Recent additions to the Heap of Links…
- A philosophy museum is a way to show that “philosophy can… be something understandable and fun and playful that can be accessed by people who are not academics” — an interview with Anna Ichino (Milan) on the creation of the first philosophy museum
- Diverse Bioethics — a list of people working in bioethics who are members of groups traditionally underrepresented in the field
- As philosophy teachers, “we tend to think about content much more than we should, and we tend to think about experience much less than we should” — an interview with Stephen Bloch-Schulman (Elon), who devises some interesting pedagogical experiences for his students
- “The trick is to resist identifying the material realm with what can, in principle, be reverse engineered or designed” — Rory O’Connell (Chicago) on how “the cost of eroding the distinction between genuine thought and artificial intelligence is nothing less than our self-understanding as human beings”
- What, if anything, is wrong with using an AI to write a thank you note, or an expression of sympathy, or a love letter? — Kelly Weirich (Pierce) on “emotional outsourcing”
- “Each individual will be forced to be free” — an “interview” with Jean-Jacques Rousseau at 3:16AM
- “On the surface, banking regulation appears to be a set of fairly technical problems. But there are deeply normative issues at stake here” — Richard Endörfer (Gothenburg) clearly explains those problems, identifies those issues, and assesses the costs and benefits of different approaches to them
Mini-Heap posts usually appear when 7 or so new items accumulate in the Heap of Links, a collection of items from around the web that may be of interest to philosophers.
The Heap of Links consists partly of suggestions from readers; if you find something online that you think would be of interest to the philosophical community, please send it in for consideration for the Heap. Thanks!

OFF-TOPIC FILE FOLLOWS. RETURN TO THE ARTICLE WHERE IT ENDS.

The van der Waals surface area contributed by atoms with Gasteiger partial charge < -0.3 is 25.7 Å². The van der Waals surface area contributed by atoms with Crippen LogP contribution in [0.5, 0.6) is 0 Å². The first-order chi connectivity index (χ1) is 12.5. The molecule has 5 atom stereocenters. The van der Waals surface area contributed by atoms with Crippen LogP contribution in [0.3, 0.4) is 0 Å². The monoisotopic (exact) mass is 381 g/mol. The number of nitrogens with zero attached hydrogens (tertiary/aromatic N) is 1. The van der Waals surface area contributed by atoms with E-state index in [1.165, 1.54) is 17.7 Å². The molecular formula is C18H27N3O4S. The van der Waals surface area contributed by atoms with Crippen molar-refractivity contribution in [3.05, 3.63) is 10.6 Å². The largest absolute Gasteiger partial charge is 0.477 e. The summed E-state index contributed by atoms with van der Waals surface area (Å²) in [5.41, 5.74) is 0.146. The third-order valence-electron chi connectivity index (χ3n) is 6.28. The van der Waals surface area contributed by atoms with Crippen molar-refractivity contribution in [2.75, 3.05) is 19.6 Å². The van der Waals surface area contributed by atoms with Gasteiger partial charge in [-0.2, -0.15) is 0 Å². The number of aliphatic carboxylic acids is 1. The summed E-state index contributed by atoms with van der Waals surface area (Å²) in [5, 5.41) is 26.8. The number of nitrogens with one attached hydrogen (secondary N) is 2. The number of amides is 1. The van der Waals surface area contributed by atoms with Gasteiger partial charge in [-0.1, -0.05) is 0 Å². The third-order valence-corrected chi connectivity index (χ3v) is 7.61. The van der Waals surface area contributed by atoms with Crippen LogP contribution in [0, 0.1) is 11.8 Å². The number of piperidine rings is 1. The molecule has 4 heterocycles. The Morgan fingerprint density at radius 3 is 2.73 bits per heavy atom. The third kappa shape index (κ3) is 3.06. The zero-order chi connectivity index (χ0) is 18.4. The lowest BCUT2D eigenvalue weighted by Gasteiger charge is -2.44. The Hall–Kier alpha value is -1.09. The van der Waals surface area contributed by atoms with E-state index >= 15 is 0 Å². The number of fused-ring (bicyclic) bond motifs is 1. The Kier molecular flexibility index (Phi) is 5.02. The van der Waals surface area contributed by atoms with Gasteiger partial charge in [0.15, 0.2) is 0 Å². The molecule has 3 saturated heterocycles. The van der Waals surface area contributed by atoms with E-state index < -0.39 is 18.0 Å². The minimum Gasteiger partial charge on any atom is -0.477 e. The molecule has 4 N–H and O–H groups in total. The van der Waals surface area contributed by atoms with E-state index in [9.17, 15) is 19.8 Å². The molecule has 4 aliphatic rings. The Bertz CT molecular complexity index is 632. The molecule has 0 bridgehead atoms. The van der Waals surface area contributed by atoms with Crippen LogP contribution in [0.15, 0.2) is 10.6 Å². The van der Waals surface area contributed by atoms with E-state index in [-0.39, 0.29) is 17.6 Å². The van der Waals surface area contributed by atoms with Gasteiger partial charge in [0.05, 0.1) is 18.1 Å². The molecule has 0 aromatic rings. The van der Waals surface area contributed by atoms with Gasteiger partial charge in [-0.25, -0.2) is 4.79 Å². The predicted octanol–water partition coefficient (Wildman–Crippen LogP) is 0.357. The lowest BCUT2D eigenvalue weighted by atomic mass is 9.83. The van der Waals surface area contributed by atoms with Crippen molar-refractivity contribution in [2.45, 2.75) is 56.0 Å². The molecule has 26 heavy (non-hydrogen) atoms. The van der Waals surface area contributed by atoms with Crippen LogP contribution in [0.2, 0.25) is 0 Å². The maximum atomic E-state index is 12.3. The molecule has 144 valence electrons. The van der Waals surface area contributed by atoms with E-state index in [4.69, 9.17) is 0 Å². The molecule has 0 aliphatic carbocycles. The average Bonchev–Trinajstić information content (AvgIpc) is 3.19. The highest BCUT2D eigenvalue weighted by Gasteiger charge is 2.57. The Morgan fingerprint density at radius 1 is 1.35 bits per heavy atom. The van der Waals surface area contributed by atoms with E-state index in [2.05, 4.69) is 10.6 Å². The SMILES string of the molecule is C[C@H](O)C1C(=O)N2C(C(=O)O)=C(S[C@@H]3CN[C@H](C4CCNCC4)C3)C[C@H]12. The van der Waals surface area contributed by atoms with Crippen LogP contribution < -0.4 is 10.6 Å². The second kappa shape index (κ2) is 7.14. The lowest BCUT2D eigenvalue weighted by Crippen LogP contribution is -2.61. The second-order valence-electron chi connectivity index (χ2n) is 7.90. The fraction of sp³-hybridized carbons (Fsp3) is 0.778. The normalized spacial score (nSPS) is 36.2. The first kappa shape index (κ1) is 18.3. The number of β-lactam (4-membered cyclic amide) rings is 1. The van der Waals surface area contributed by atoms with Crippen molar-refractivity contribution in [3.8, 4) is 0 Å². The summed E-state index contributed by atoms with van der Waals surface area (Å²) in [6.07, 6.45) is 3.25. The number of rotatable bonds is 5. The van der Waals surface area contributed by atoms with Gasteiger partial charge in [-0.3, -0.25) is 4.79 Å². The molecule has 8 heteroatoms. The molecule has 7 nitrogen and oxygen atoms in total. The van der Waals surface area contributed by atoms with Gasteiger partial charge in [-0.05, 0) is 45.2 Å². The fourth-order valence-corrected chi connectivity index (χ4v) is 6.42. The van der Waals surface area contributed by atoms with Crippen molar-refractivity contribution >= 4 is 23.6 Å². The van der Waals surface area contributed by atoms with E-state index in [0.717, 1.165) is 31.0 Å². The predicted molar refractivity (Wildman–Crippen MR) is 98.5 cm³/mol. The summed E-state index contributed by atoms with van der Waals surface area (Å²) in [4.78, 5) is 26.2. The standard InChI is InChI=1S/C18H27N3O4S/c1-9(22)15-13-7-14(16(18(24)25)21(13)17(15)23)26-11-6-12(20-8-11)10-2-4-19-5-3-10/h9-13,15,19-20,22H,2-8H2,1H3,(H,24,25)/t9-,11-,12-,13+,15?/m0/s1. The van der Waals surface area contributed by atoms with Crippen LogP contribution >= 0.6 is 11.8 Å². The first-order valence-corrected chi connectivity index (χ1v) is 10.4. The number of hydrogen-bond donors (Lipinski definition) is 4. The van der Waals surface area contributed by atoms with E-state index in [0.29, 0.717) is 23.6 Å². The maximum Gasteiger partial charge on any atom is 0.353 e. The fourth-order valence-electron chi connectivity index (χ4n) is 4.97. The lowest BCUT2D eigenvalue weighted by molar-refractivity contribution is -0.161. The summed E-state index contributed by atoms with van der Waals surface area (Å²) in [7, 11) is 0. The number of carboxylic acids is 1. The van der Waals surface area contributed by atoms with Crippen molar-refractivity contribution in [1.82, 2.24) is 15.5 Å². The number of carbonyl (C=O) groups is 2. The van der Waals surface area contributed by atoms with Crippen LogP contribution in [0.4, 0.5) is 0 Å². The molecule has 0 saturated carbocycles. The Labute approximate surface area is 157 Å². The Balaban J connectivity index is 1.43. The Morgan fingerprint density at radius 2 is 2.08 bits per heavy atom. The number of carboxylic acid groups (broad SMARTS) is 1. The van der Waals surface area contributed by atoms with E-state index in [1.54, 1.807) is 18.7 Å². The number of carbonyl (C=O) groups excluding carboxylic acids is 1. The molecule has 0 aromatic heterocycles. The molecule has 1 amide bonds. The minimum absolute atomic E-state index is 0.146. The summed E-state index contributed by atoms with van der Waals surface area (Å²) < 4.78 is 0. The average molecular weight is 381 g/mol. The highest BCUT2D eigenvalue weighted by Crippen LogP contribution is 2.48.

I enjoyed the O’Connell article, in part because I agreed with most of it. The most important thing said here is something I have been emphasizing and repeating in the few items I’ve posted about AI: we are witnessing the techno-fantasies and capitalist wet dreams of AI enthusiasts—from philosophers to engineers to venture capitalists—that amply evidence a conspicuously “profound failure to distinguish what is, and is not, truly human.” In other words, and be it deliberately or unintentionally, or via such psychological mechanisms as self-deception, denial, willful ignorance, what have you, what is missing among this motley group of AI aficionados are individuals who have spent sufficient time and laser-like attention devoted to examining and reflecting on philosophical and other works on such subjects as human nature, selves, and personhood; consciousness and the unconscious (and what is betwixt and between them); sentience; the meaning of human dignity; the nature of the emotions; intellectual and moral powers; moral psychology and dispositional character traits; vices and virtues; spirituality; artistic expression and aesthetic experience; the notion of minds and mental life not reducible to brains and neurons; normative practical reasoning and judgment involving time sensitive situations and circumstances involving others; the arts of living together and ethical life; hopes and dreams; spontaneity; leisure; boredom; play; the nature of pleasurable activities; ideals, principles, and values; a sense of humor; aspiration (the ‘agency of becoming’); the quest for welfare, well-being, and human flourishing or eudaimonia, etc., etc. In other words and in short, we are confronted with what O’Connell calls “a wider crisis of understanding.”Report